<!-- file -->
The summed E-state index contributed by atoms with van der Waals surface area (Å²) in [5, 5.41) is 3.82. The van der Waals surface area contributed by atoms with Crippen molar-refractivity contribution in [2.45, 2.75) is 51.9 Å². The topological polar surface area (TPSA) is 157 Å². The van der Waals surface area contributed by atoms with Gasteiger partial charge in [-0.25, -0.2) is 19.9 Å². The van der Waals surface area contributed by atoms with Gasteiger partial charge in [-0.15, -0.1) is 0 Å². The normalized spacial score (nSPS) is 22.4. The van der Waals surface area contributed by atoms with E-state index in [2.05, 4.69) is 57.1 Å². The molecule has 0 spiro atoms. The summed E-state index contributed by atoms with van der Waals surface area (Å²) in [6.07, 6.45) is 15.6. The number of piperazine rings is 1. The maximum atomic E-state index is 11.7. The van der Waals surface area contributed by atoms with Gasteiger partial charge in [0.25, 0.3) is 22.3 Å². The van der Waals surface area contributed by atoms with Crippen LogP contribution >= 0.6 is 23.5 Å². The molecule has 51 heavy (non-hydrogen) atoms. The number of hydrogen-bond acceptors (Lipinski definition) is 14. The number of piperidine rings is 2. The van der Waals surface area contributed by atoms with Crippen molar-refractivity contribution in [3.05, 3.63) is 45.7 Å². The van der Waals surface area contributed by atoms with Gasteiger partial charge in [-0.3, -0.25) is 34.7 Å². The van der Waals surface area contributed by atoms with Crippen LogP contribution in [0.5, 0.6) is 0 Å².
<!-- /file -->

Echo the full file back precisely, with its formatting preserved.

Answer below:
The summed E-state index contributed by atoms with van der Waals surface area (Å²) in [5, 5.41) is 3.82. The van der Waals surface area contributed by atoms with Crippen molar-refractivity contribution in [2.45, 2.75) is 51.9 Å². The topological polar surface area (TPSA) is 157 Å². The van der Waals surface area contributed by atoms with Gasteiger partial charge in [-0.25, -0.2) is 19.9 Å². The van der Waals surface area contributed by atoms with Gasteiger partial charge in [-0.15, -0.1) is 0 Å². The normalized spacial score (nSPS) is 22.4. The van der Waals surface area contributed by atoms with E-state index in [2.05, 4.69) is 57.1 Å². The molecule has 0 spiro atoms. The summed E-state index contributed by atoms with van der Waals surface area (Å²) in [6.07, 6.45) is 15.6. The number of piperazine rings is 1. The maximum atomic E-state index is 11.7. The van der Waals surface area contributed by atoms with Gasteiger partial charge in [0.25, 0.3) is 22.3 Å². The van der Waals surface area contributed by atoms with Crippen LogP contribution >= 0.6 is 23.5 Å². The molecule has 51 heavy (non-hydrogen) atoms. The number of hydrogen-bond acceptors (Lipinski definition) is 14. The number of piperidine rings is 2. The van der Waals surface area contributed by atoms with Crippen molar-refractivity contribution in [3.05, 3.63) is 45.7 Å². The van der Waals surface area contributed by atoms with Gasteiger partial charge in [-0.3, -0.25) is 34.7 Å². The van der Waals surface area contributed by atoms with Crippen LogP contribution in [0.5, 0.6) is 0 Å².